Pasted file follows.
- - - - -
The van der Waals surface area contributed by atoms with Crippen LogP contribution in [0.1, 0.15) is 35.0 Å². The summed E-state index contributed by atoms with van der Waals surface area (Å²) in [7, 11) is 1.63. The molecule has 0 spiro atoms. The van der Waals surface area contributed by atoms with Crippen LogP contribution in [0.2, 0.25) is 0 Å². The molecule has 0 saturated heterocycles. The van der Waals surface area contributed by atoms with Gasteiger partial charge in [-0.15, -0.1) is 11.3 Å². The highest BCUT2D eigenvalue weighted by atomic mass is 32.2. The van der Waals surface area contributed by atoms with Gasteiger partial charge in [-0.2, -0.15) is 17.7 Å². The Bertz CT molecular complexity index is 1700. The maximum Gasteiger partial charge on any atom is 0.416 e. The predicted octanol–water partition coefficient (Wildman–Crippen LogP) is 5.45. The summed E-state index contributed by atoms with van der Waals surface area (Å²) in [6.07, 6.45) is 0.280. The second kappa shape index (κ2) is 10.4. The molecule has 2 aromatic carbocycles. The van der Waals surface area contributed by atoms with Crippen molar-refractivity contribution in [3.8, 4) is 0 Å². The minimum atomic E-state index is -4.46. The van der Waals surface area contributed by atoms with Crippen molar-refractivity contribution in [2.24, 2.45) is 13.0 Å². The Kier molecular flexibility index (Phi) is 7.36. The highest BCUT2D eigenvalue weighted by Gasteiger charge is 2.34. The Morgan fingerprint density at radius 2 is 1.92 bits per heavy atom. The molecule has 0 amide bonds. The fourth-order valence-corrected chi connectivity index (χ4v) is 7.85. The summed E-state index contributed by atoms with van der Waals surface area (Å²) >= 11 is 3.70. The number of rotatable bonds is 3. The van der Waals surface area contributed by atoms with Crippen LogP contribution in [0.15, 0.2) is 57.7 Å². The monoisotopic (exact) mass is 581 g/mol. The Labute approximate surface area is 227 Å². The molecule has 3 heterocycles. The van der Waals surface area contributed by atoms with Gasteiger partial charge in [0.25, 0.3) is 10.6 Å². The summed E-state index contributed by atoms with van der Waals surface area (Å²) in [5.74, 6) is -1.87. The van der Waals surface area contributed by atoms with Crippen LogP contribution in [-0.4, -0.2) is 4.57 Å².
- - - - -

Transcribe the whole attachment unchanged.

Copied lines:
The van der Waals surface area contributed by atoms with Crippen LogP contribution in [0.1, 0.15) is 35.0 Å². The summed E-state index contributed by atoms with van der Waals surface area (Å²) in [7, 11) is 1.63. The molecule has 0 spiro atoms. The van der Waals surface area contributed by atoms with Crippen LogP contribution in [0.2, 0.25) is 0 Å². The molecule has 0 saturated heterocycles. The van der Waals surface area contributed by atoms with Gasteiger partial charge in [-0.15, -0.1) is 11.3 Å². The highest BCUT2D eigenvalue weighted by atomic mass is 32.2. The van der Waals surface area contributed by atoms with Gasteiger partial charge in [-0.2, -0.15) is 17.7 Å². The Bertz CT molecular complexity index is 1700. The maximum Gasteiger partial charge on any atom is 0.416 e. The predicted octanol–water partition coefficient (Wildman–Crippen LogP) is 5.45. The summed E-state index contributed by atoms with van der Waals surface area (Å²) in [6.07, 6.45) is 0.280. The second kappa shape index (κ2) is 10.4. The molecule has 2 aromatic carbocycles. The van der Waals surface area contributed by atoms with Crippen molar-refractivity contribution in [3.8, 4) is 0 Å². The minimum atomic E-state index is -4.46. The van der Waals surface area contributed by atoms with Crippen molar-refractivity contribution in [2.24, 2.45) is 13.0 Å². The Kier molecular flexibility index (Phi) is 7.36. The highest BCUT2D eigenvalue weighted by Gasteiger charge is 2.34. The Morgan fingerprint density at radius 2 is 1.92 bits per heavy atom. The molecule has 0 amide bonds. The fourth-order valence-corrected chi connectivity index (χ4v) is 7.85. The summed E-state index contributed by atoms with van der Waals surface area (Å²) >= 11 is 3.70. The number of rotatable bonds is 3. The van der Waals surface area contributed by atoms with Crippen LogP contribution in [0.15, 0.2) is 57.7 Å². The monoisotopic (exact) mass is 581 g/mol. The Labute approximate surface area is 227 Å². The molecule has 3 heterocycles. The van der Waals surface area contributed by atoms with Gasteiger partial charge in [0.25, 0.3) is 10.6 Å². The summed E-state index contributed by atoms with van der Waals surface area (Å²) in [5.74, 6) is -1.87. The van der Waals surface area contributed by atoms with Crippen LogP contribution in [-0.4, -0.2) is 4.57 Å².